Looking back at the last year - Scoblegate was only 13 months ago!- there have certainly been a lot of steps towards the vision and mission that the DataPortability Project has been working towards and personally it is fulfilling to see these large vendors taking heed and listening to their 'users'.
These steps by the big vendors are quite important but also need to be reviewed as to what their end game is. Over on the DataPortability Blog, Steve Repetti one of the DataPortability Project steering committee members and a huge advocate of dataportability in his own products writes:
"On the one hand there is very little about this that is open. Facebook controls the data, its access, and its availability. Facebook defines the integration, they determine the protocols, and the APIs, and even who can and cannot use any of this. This “openness” is all under the oversight, control, direction, and whim of the giant."I agree with Steve's sentiment that, "Facebook has made huge strides in extending its world beyond the looming walls of their garden" and i certainly look forward to hearing more feedback from the developers who will be working with the APIs over the next few days as to what is truly possible based on the APIs that have been made available.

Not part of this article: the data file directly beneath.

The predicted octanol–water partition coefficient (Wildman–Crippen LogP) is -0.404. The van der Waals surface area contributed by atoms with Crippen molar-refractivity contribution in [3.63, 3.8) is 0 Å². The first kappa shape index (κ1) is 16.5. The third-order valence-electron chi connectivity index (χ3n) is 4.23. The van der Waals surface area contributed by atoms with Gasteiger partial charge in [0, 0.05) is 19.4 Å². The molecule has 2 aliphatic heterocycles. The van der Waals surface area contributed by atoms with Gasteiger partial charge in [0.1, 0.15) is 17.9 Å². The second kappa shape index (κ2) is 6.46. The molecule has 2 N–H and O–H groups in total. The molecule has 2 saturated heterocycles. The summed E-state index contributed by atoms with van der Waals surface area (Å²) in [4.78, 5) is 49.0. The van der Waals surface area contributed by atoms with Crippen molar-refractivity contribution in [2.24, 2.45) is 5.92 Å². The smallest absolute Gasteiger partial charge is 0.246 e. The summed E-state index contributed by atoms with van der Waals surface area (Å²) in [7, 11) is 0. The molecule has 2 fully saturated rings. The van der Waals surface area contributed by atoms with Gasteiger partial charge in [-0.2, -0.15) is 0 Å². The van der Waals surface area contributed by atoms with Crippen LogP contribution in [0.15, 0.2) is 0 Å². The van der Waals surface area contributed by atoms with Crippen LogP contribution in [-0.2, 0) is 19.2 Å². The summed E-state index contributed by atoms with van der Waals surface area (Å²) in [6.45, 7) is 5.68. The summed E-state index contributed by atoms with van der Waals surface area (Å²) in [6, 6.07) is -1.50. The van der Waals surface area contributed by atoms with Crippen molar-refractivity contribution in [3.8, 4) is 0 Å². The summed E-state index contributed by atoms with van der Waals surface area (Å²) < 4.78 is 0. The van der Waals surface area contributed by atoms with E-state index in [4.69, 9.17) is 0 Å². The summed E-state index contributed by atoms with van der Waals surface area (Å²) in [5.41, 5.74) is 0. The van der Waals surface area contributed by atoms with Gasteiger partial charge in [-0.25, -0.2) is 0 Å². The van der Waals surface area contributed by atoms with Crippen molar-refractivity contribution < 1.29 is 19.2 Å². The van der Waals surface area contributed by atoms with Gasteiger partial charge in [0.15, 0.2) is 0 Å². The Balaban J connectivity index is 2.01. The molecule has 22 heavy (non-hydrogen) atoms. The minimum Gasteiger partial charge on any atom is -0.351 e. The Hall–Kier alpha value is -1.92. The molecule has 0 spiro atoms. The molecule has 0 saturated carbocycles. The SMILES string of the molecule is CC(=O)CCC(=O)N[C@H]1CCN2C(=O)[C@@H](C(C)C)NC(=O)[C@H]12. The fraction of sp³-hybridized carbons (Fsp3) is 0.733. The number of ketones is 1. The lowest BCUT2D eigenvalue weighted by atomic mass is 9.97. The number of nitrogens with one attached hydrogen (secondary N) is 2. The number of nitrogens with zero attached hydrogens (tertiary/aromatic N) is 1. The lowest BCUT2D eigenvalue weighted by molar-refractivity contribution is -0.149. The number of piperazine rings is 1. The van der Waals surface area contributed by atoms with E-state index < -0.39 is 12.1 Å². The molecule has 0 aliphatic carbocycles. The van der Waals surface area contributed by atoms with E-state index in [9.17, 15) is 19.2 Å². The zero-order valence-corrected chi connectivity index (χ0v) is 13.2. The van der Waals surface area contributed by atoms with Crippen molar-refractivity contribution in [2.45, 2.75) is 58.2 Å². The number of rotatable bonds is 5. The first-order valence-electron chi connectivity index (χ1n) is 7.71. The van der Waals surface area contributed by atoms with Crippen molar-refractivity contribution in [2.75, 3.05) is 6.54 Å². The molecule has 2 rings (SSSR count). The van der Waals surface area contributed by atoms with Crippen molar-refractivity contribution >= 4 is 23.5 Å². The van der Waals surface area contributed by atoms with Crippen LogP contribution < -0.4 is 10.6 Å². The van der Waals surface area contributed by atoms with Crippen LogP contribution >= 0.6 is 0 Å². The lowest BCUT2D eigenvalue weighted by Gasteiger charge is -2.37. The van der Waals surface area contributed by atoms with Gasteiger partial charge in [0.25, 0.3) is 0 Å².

Reading through some of the other commentary this afternooon, i love Dare Obasanjo's comment ' Facebook is now acknowledging that their users use other websites and integration with those sites doesn't require these sites to become sharecroppers on the digital farmland that is the Facebook canvas page. '-yep. the main difference is that the value of the experience will perhaps no longer need to be within facebook- and that is just one of the reasons that supporting data portability is valuable to the user and the ecosystem as a whole.
and two additional comments have to make...
1. i find it interesting that facebook chose to make this announcement at 4:54pm PST- when most of the world has called it quits for the day and many for the weekend as they go about their lives
2. i realize that this is a 'developer' announcement and that the general user doesn't care much for API related information- but shouldn't the facebook blog post an overview for what this means to the facebook "user"? You know that person that 'friended' you last month that is not involved in the tech scene- currently spends little to no time on other social networks sites being that they only recently got 'on board social networking' and because facebook was the first one they joined they have no idea what this all means about moving around their user data?